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Experts: Northeast Ohio still has too many employment roadblocks for formerly jailed

Experts: N.E. Ohio still too many employment road blocks for formerly jailed
Experts: N.E. Ohio still too many employment road blocks for formerly jailed
Experts: N.E. Ohio still too many employment road blocks for formerly jailed
Experts: N.E. Ohio still too many employment road blocks for formerly jailed
Posted at 10:28 PM, Jan 17, 2020
and last updated 2020-01-18 18:18:52-05

CLEVELAND — Employment experts believe Northeast Ohio still has a way to go when it comes to creating fair job opportunities for applicants who have a criminal record, especially those convicted of non-violent crimes.

Brandon Chrostowski, Founder of EDWINS Leadership & Restaurant Institute, said local private sector employers need to further re-examine their application process and put less weight on an applicant's criminal history.

Chrostowski's EDWINS Restaurant, on Cleveland's Shaker Square, has graduated 330 formerly incarcerated students, with 95 percent of graduates now maintaining employment.

Chrostowski agrees "ban the box" legislation, designed to eliminate the check box or line asking about criminal history on initial application for state or federal jobs, is making a difference.

But Chrostowski believes not enough private sector employers are moving in that direction.

“If everyone in the private sector said 'We’re going to ban the box,' that would be the biggest change for the 250,000 people coming home each year,” Chrostowski said. “Let’s circumvent that and start to educate someone about how an offense isn’t the worst thing in someone’s life, it could be the best thing."

EDWINS student Devin Townsend said he knows first hand what it's like to be judged on an initial job application.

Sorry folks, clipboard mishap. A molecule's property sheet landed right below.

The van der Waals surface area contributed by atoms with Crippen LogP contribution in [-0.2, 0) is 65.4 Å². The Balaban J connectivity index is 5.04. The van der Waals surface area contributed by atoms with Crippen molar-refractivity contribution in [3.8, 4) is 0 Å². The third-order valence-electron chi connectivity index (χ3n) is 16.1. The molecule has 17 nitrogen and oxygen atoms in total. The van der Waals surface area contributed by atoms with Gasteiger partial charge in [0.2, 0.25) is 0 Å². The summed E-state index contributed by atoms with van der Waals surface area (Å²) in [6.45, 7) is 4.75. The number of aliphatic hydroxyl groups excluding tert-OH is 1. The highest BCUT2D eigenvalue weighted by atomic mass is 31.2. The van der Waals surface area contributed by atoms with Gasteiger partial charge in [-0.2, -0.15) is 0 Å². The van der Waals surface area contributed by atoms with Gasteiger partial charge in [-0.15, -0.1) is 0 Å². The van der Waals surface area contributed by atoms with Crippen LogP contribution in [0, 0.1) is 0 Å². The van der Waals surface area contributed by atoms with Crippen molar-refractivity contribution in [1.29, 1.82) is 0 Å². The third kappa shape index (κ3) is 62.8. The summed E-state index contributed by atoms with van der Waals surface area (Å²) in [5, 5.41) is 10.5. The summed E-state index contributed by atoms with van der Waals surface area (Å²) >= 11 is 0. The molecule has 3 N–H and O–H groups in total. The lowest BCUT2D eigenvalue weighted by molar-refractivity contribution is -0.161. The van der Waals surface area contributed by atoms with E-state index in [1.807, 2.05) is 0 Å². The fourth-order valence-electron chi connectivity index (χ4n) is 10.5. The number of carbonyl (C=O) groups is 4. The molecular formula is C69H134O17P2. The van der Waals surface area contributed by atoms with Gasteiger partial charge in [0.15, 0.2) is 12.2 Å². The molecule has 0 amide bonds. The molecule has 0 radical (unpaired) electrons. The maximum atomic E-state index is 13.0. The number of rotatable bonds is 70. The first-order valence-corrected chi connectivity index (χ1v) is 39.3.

Townsend said he's been turned down on nearly 1,000 job applications since 2013 because of his criminal history.

Townsend believes local private employers need to be more open-minded and not make generalizations when using criminal history as key factor in judging an applicant.

“How can we get a job, when they’re still asking about our record?” Townsend asked. “I would look at the application and I would meet all the requirements until I get to the past convictions section and then I’m stuck. It’s like giving somebody a hand, and then once they reach for it, you snatch your hand away and let them fall down. That’s how I feel.”

Case Western Reserve University Associate Professor Daniel Shoag co-authored the research that helped to make "ban the box" legislation a reality.

Shoag said his research clearly showed banning questions about criminal history on initial job applications significantly increased that applicant's chances for employment.

“We found meaningful impacts, it really did help people with criminal histories find jobs,” Shoag said. “Part of what this law is trying to do is to steer employers to focus on more relevant credentials and less discriminatory credentials.”

For EDWINS students like Jay Lewis, private sector employers still need to take greater steps to change their application process.

"It’s kind of hard to go into a job knowing that you have something over your head like that," Lewis said. “It’s kind of a put down, that you go in there thinking that you’re doing something right and then they judge you off of what you did in your past and not even know who you are as a person.”